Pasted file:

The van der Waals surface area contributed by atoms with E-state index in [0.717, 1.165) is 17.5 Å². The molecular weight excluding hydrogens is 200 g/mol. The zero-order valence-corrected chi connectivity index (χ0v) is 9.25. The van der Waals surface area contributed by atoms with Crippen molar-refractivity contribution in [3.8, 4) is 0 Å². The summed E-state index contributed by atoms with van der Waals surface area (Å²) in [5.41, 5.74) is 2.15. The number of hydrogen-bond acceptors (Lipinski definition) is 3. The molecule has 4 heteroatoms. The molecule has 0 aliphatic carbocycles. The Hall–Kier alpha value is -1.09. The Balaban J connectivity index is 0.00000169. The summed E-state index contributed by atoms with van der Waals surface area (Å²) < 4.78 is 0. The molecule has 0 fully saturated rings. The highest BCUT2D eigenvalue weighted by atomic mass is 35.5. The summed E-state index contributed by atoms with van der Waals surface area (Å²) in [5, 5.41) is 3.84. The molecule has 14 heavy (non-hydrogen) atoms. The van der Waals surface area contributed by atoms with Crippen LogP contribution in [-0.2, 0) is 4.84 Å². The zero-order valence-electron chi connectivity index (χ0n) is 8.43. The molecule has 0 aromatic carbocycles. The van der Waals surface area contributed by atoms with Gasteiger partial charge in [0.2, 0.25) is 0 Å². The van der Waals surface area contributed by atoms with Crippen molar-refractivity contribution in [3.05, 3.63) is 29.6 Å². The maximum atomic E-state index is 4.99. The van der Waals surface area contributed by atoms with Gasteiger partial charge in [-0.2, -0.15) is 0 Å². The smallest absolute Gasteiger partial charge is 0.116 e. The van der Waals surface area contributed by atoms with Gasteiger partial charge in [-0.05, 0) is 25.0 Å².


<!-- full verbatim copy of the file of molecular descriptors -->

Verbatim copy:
The van der Waals surface area contributed by atoms with E-state index in [0.717, 1.165) is 17.5 Å². The molecular weight excluding hydrogens is 200 g/mol. The zero-order valence-corrected chi connectivity index (χ0v) is 9.25. The van der Waals surface area contributed by atoms with Crippen molar-refractivity contribution in [3.8, 4) is 0 Å². The summed E-state index contributed by atoms with van der Waals surface area (Å²) in [5.41, 5.74) is 2.15. The number of hydrogen-bond acceptors (Lipinski definition) is 3. The molecule has 4 heteroatoms. The molecule has 0 aliphatic carbocycles. The Hall–Kier alpha value is -1.09. The Balaban J connectivity index is 0.00000169. The summed E-state index contributed by atoms with van der Waals surface area (Å²) < 4.78 is 0. The molecule has 0 fully saturated rings. The highest BCUT2D eigenvalue weighted by atomic mass is 35.5. The summed E-state index contributed by atoms with van der Waals surface area (Å²) in [5, 5.41) is 3.84. The molecule has 14 heavy (non-hydrogen) atoms. The van der Waals surface area contributed by atoms with Crippen LogP contribution in [-0.2, 0) is 4.84 Å². The zero-order valence-electron chi connectivity index (χ0n) is 8.43. The molecule has 0 aromatic carbocycles. The van der Waals surface area contributed by atoms with Gasteiger partial charge in [0.2, 0.25) is 0 Å². The van der Waals surface area contributed by atoms with Crippen molar-refractivity contribution in [3.05, 3.63) is 29.6 Å². The maximum atomic E-state index is 4.99. The van der Waals surface area contributed by atoms with Gasteiger partial charge in [-0.2, -0.15) is 0 Å². The smallest absolute Gasteiger partial charge is 0.116 e. The van der Waals surface area contributed by atoms with Gasteiger partial charge in [-0.05, 0) is 25.0 Å².